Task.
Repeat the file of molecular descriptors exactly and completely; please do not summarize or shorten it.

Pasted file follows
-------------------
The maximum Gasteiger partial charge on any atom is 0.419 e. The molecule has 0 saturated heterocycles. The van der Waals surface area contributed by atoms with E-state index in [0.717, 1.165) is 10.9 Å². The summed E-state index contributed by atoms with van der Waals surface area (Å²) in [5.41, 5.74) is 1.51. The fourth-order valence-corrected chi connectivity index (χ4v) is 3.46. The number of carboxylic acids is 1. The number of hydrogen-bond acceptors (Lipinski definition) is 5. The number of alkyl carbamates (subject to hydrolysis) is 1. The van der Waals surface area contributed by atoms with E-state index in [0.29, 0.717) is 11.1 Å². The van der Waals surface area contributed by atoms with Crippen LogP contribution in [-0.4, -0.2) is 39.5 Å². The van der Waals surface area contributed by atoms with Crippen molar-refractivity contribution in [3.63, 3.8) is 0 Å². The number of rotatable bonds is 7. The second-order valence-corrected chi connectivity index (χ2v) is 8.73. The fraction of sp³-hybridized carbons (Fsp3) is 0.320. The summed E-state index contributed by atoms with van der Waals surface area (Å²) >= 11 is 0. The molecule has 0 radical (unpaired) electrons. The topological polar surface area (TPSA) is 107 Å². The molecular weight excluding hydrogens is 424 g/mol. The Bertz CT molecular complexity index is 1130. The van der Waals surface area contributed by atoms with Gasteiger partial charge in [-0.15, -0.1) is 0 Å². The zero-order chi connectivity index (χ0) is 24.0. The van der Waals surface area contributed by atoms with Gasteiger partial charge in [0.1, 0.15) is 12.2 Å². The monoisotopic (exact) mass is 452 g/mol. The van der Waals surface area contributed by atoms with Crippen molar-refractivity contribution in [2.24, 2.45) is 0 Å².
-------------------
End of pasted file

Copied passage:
The maximum Gasteiger partial charge on any atom is 0.419 e. The molecule has 0 saturated heterocycles. The van der Waals surface area contributed by atoms with E-state index in [0.717, 1.165) is 10.9 Å². The summed E-state index contributed by atoms with van der Waals surface area (Å²) in [5.41, 5.74) is 1.51. The fourth-order valence-corrected chi connectivity index (χ4v) is 3.46. The number of carboxylic acids is 1. The number of hydrogen-bond acceptors (Lipinski definition) is 5. The number of alkyl carbamates (subject to hydrolysis) is 1. The van der Waals surface area contributed by atoms with E-state index in [0.29, 0.717) is 11.1 Å². The van der Waals surface area contributed by atoms with Crippen LogP contribution in [-0.4, -0.2) is 39.5 Å². The van der Waals surface area contributed by atoms with Crippen molar-refractivity contribution in [3.63, 3.8) is 0 Å². The number of rotatable bonds is 7. The second-order valence-corrected chi connectivity index (χ2v) is 8.73. The fraction of sp³-hybridized carbons (Fsp3) is 0.320. The summed E-state index contributed by atoms with van der Waals surface area (Å²) >= 11 is 0. The molecule has 0 radical (unpaired) electrons. The topological polar surface area (TPSA) is 107 Å². The molecular weight excluding hydrogens is 424 g/mol. The Bertz CT molecular complexity index is 1130. The van der Waals surface area contributed by atoms with Gasteiger partial charge in [-0.15, -0.1) is 0 Å². The zero-order chi connectivity index (χ0) is 24.0. The van der Waals surface area contributed by atoms with Gasteiger partial charge in [0.1, 0.15) is 12.2 Å². The monoisotopic (exact) mass is 452 g/mol. The van der Waals surface area contributed by atoms with Crippen molar-refractivity contribution in [2.24, 2.45) is 0 Å².